My mother warned me there’d be days like this—days during which I’d rather swallow a cheese grater than raise children. Times when I’d seriously toy with the notion of running away from it all, forsaking those who depend on me to scrub grass stains, to scribble sappy little lunchbox notes and to be the voice of reason for my woman-child/co-ed. There would be an abundance of woeful moments, too (she assured me), when I’d bury my miserable self in the deepest, darkest recesses of a closet in hopes that no one, least of all my needy charges, would ever find me in such a sorry state—desperately clinging to my last marble.
Those unbearable chunks of ugliness, Mom promised, would be sandwiched in-between chapters of sheer joy and passages of tolerable madness—but they’d be there just the same. Shame on me for not believing her.
I had to actually visit the horribleness (as well as the pleasure) myself in order to be convinced of its existence. Like so many things in life, the highs and lows of parenthood cannot be experienced vicariously. They must be lived—for better or for worse. Tuesday, the 26th qualified as “for worse” for me. It was a terrible, horrible, no good, very bad day—in a hurling-profusely-into-big-buckets sort of way. I have no doubt that Judith Viorst, of Alexander and the Terrible, Horrible, No Good, Very Bad Day fame, would be proud of me for painting the picture so vividly.
That being said, every joint, muscle and square inch of skin ached with unprecedented intensity. Every solitary strand of hair pulsated with pain and my head felt as though it would explode (which might have been an improvement in retrospect). Even my teeth hurt. For what seemed an eternity, tsunami-sized waves of nausea crashed over me unrelentingly. At one point, I distinctly recall wanting to be put out of my misery. Like a horse with a bad leg. “Just shoot me already!” I groused to no one. Because, of course, no one else was lying on the bathroom floor at 3 a.m. in a pool of self-pity gazing at the underbelly of the loo and wondering when the urge to retch would strike again. If nothing else, having such a vantage point reminded me that my bathroom needed cleaning. Desperately.
Not surprisingly, such a ludicrous thought made me chortle—despite having reached the absolute depths of despair. There I was, seized unspeakably with an ailment that can only be characterized as evil and nestled in what I believed to be abject squalor. But like a fool, I was SERIOUSLY CONTEMPLATING THE POSSIBILITY OF CLEANING MY BATHROOM. How absurd is that?! I rarely allow such frivolities to enter my mind on a good day, let alone one in which I’d been hit by a bus.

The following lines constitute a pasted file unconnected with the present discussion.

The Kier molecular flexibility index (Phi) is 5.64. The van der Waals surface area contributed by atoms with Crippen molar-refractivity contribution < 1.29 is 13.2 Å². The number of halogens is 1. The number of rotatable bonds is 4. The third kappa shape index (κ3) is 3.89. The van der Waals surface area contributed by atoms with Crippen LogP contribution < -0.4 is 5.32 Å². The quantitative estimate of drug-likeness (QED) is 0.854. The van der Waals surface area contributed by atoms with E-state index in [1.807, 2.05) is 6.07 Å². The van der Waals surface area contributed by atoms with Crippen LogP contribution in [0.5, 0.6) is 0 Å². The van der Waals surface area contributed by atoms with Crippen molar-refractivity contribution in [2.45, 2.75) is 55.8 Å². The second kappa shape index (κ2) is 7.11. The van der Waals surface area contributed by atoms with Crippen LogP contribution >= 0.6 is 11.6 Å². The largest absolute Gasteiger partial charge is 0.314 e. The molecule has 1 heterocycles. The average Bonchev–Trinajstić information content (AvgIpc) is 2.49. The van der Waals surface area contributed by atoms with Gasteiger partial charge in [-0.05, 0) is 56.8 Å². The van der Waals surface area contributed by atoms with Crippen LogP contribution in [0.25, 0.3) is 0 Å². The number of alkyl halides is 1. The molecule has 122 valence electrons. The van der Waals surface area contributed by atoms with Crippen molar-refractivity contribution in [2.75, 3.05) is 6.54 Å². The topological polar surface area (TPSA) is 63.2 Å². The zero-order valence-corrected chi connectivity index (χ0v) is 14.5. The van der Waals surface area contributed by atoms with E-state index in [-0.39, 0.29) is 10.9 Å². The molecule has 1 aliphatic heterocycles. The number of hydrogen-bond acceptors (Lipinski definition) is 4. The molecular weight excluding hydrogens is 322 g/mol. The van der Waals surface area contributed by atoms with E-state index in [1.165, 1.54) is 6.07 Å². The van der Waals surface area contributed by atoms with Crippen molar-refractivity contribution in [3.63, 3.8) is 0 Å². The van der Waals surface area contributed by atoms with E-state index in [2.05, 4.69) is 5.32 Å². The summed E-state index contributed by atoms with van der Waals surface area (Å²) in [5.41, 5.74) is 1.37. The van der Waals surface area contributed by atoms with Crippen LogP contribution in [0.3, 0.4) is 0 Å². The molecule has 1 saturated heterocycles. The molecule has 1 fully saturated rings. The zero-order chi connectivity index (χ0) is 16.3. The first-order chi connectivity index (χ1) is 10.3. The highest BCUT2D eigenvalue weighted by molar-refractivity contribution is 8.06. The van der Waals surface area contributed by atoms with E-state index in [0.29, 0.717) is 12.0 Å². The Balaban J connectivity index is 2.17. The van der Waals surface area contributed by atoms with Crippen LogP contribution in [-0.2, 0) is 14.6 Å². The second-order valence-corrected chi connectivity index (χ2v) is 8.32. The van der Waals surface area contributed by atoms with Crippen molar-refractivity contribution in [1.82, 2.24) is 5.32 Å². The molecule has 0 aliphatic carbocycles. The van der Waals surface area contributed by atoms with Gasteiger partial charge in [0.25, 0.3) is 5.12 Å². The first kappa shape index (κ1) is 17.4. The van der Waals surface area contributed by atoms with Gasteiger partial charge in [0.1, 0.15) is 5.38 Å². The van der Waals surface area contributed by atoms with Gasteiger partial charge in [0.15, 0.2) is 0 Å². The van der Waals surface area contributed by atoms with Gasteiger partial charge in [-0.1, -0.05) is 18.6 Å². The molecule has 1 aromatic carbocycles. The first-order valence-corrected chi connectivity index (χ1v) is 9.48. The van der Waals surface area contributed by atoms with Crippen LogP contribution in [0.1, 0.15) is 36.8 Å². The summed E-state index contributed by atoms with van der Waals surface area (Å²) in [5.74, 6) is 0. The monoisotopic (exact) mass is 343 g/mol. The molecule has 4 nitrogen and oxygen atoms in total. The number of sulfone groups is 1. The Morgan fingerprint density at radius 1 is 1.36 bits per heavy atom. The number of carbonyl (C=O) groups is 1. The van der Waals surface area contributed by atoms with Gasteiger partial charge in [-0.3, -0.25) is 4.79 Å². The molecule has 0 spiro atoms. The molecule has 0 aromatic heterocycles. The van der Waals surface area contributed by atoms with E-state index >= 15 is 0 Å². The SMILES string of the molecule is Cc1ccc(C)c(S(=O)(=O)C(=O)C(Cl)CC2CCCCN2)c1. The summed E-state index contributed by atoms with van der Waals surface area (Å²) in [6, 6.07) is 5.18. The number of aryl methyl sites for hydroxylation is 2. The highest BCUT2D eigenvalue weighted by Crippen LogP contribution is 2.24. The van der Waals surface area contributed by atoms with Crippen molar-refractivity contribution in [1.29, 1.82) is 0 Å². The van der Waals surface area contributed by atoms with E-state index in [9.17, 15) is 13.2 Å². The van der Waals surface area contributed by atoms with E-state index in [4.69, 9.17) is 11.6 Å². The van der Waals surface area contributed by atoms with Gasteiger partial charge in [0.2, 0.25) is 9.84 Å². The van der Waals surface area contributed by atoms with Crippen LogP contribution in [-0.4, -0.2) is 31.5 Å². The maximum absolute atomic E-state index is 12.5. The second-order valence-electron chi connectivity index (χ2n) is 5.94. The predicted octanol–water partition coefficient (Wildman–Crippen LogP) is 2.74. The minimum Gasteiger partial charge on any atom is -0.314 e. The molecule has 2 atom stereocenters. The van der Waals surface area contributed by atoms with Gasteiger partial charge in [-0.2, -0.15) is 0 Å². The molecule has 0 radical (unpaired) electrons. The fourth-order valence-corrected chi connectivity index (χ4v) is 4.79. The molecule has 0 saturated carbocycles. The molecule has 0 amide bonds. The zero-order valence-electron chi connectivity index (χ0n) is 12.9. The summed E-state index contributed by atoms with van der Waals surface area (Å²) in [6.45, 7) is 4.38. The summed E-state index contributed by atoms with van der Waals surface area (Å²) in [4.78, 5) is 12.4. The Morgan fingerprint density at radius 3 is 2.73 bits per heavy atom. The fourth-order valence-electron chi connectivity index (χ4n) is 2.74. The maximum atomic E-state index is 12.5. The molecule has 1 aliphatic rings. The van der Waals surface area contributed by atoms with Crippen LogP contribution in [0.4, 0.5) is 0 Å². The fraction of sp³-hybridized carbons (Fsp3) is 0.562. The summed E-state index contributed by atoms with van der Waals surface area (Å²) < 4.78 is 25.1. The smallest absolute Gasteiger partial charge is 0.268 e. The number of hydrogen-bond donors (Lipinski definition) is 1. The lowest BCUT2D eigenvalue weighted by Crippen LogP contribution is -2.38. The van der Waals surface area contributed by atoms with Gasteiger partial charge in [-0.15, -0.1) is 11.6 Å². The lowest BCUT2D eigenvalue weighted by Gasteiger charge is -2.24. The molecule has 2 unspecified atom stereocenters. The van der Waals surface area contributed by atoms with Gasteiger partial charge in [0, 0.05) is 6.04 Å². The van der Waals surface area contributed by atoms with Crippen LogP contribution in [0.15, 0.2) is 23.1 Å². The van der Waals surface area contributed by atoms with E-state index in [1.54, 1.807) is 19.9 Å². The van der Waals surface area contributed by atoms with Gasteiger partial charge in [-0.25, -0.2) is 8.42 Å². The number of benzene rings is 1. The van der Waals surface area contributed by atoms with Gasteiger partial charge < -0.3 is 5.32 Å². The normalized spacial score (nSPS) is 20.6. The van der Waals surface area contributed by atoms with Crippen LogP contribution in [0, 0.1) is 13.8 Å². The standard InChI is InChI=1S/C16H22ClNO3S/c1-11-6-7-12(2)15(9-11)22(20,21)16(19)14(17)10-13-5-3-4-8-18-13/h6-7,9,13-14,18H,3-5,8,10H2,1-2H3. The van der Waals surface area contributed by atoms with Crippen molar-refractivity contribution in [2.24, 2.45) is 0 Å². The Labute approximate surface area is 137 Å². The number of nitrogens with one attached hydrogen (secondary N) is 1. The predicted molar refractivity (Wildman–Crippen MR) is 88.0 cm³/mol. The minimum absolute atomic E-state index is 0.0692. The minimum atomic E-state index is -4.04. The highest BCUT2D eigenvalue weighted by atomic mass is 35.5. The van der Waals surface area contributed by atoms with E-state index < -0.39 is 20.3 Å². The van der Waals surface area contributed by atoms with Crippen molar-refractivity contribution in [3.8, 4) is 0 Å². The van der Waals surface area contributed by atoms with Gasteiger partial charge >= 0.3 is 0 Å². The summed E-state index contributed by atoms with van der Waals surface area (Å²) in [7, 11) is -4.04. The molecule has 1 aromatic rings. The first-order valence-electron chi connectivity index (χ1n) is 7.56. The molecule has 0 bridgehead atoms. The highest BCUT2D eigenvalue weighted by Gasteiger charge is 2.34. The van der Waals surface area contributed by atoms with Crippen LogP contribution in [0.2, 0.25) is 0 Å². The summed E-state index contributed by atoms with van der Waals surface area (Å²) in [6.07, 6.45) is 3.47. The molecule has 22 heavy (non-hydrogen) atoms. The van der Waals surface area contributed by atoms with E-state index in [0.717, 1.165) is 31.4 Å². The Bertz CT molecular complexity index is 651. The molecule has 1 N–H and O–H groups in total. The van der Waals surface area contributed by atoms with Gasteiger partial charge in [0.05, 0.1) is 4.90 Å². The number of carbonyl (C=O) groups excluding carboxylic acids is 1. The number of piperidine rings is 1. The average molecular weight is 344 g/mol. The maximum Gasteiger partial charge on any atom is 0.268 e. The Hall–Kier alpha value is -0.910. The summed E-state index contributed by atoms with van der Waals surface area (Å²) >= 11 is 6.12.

What made matters worse (and what could be more vile than bowing to the porcelain god—again and again and again?!) was that one of my brood was stricken a mere ten hours later—in the very same hurling-profusely-into-big-buckets sort of way. Blarrrrg!
As a parent, I felt dreadfully inept—dragging my sickly body to and fro in an effort to aid this smallish child of mine. My paltry offerings were limited to reassuring her that EVENTUALLY this horrid malady would go away and find someone else to torment. I then bestowed upon her a pail and advised her never to let it leave her side—even as she slept (i.e. tossed and turned and groaned and moaned roughly 637 times) in my bed. (Indeed, I had found a surefire way to add drama and excitement to the bedroom…will she, or won’t she hit the bucket/make it to the bathroom in time?)
And to illustrate, once again, that bizarreness knows no bounds, the event itself became a twisted sort of competition—between and among those who spewed forth with wild abandon. “Mom, I beat you! I threw up 22 times and you only did it 5 times!”
Yes, we counted.
What’s more, the wretched affair had become a bit of a spectacle to the non-vomiting child in the household. “Let me see! Let me see! Oh, that’s really GROSS!” Clearly, the circus had come to town—complete with freakish sideshows and crowd-pleasing performances. Had I possessed an ounce of strength, I could have choked a certain member of the peanut gallery—or at the very least, I could have planted the seed in her mind that she, too, would soon be having a terrible, horrible, no good, very bad day in a hurling-profusely-into-big-buckets sort of way. Needless to say, I wanted nothing more at that moment than to desert my post. Indefinitely.
Mom was right. There would be days like this.
Planet Mom: It’s where I live.
Copyright 2008 Melinda L. Wentzel